The young geologist , Alfred Issendorf, is travelling to the foreboding, mosquito laden, interior of Finnmark. He is hoping to prove his professor’s pet theory—that some dead-ice holes may actually be meteor craters—and thereby establish a reputation as a scientist of significance. On his way north, he stops to call on a Professor Nummendal. He is expecting to stop briefly and pick up some aerial photographs that were promised him and that are essential to work. But Nummendal does not seem to know about the photographs. Instead Nummedal takes Issendorf out for coffee, followed by a tedious and geologically ungratifying tour of the surrounding area. This produces a magnificently awkward coffee spill, but nothing in the way of either relaxation or photographs. Issendorf’s expedition becomes a coupling of physical hardship with self-doubt. Bathed in mosquito repellant and uncertainty, Issendorf questions his decision to become a geologist, his companions’ estimation of him, and the value of his expedition. The work is a stark and occasionally funny glimpse at the absurdity of a young scientist’s search for evidence that he is becoming increasingly convinced will not be found, either with or without aerial photographs.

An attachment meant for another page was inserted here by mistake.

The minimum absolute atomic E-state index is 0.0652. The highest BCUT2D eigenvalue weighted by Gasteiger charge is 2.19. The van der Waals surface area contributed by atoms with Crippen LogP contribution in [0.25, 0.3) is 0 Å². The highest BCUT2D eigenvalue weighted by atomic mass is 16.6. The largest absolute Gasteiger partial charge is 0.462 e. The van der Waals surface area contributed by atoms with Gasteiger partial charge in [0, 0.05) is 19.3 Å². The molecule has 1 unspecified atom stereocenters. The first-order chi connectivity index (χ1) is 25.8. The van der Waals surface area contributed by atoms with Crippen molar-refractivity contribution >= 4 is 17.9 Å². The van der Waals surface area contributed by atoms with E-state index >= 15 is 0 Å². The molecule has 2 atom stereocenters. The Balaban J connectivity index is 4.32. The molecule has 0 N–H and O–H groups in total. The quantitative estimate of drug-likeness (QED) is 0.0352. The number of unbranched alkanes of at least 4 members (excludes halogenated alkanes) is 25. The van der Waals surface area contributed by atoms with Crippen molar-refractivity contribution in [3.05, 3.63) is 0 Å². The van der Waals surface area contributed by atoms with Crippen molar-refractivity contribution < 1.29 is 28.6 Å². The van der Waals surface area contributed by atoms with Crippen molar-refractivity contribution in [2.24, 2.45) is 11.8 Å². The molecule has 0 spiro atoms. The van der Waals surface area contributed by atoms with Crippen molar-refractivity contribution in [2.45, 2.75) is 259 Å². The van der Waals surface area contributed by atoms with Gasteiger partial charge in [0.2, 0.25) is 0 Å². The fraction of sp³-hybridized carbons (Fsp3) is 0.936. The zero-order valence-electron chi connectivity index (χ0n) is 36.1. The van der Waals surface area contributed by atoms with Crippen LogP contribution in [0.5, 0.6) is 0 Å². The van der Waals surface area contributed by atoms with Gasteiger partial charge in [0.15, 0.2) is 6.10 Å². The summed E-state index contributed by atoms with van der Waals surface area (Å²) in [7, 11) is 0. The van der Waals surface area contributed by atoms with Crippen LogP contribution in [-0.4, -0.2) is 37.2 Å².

W.F. Hermans is one of the 20th Century’s great novelists. Beyond Sleep is one of his best known works. A copy of Beyond Sleep (originally published as Nooit meer slapen in 1966), along with Hermans’ The Darkroom of Damocles (originally De donkere kamer van Damokles 1958) have been ordered for our circulating collection and will be here very soon. Other recently acquired novels in this genre include Harry Mulisch’s The Discovery of Heaven (De ontdekking van de hemel 1992) and The Procedure (De procedure 1999).